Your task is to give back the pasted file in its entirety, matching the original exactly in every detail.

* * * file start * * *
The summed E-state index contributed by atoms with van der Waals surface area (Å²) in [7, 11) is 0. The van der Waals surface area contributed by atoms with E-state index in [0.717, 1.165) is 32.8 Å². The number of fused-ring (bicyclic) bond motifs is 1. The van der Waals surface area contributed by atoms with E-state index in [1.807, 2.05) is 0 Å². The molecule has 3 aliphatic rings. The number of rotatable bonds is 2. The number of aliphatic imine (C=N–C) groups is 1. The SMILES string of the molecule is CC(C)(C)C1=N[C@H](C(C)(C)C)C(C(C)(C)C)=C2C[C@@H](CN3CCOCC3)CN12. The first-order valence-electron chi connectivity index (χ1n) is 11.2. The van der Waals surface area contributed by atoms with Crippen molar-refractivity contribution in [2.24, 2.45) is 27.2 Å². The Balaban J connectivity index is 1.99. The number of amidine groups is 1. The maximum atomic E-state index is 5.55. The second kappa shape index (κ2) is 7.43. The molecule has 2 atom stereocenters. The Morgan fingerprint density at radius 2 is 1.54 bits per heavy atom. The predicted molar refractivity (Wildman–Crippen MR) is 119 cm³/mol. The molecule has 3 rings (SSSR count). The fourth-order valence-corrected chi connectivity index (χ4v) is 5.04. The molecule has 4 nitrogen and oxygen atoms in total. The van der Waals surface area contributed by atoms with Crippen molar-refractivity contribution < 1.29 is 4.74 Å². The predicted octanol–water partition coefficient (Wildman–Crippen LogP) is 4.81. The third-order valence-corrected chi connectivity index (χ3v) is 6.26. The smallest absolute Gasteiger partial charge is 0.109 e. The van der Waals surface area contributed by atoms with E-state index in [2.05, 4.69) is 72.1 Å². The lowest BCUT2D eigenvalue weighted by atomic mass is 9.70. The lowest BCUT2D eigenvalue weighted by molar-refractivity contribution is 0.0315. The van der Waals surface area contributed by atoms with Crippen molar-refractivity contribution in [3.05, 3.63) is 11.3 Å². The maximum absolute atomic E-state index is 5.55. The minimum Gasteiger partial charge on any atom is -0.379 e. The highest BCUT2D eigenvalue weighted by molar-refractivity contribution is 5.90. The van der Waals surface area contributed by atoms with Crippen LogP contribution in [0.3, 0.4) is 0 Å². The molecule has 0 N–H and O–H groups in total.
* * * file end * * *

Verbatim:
The summed E-state index contributed by atoms with van der Waals surface area (Å²) in [7, 11) is 0. The van der Waals surface area contributed by atoms with E-state index in [0.717, 1.165) is 32.8 Å². The number of fused-ring (bicyclic) bond motifs is 1. The van der Waals surface area contributed by atoms with E-state index in [1.807, 2.05) is 0 Å². The molecule has 3 aliphatic rings. The number of rotatable bonds is 2. The number of aliphatic imine (C=N–C) groups is 1. The SMILES string of the molecule is CC(C)(C)C1=N[C@H](C(C)(C)C)C(C(C)(C)C)=C2C[C@@H](CN3CCOCC3)CN12. The first-order valence-electron chi connectivity index (χ1n) is 11.2. The van der Waals surface area contributed by atoms with Crippen molar-refractivity contribution in [2.24, 2.45) is 27.2 Å². The Balaban J connectivity index is 1.99. The number of amidine groups is 1. The maximum atomic E-state index is 5.55. The second kappa shape index (κ2) is 7.43. The molecule has 2 atom stereocenters. The Morgan fingerprint density at radius 2 is 1.54 bits per heavy atom. The predicted molar refractivity (Wildman–Crippen MR) is 119 cm³/mol. The molecule has 3 rings (SSSR count). The fourth-order valence-corrected chi connectivity index (χ4v) is 5.04. The molecule has 4 nitrogen and oxygen atoms in total. The van der Waals surface area contributed by atoms with Crippen molar-refractivity contribution < 1.29 is 4.74 Å². The predicted octanol–water partition coefficient (Wildman–Crippen LogP) is 4.81. The third-order valence-corrected chi connectivity index (χ3v) is 6.26. The smallest absolute Gasteiger partial charge is 0.109 e. The van der Waals surface area contributed by atoms with E-state index in [2.05, 4.69) is 72.1 Å². The lowest BCUT2D eigenvalue weighted by atomic mass is 9.70. The lowest BCUT2D eigenvalue weighted by molar-refractivity contribution is 0.0315. The van der Waals surface area contributed by atoms with Crippen molar-refractivity contribution in [3.05, 3.63) is 11.3 Å². The maximum absolute atomic E-state index is 5.55. The minimum Gasteiger partial charge on any atom is -0.379 e. The highest BCUT2D eigenvalue weighted by molar-refractivity contribution is 5.90. The van der Waals surface area contributed by atoms with Crippen LogP contribution in [0.3, 0.4) is 0 Å². The molecule has 0 N–H and O–H groups in total.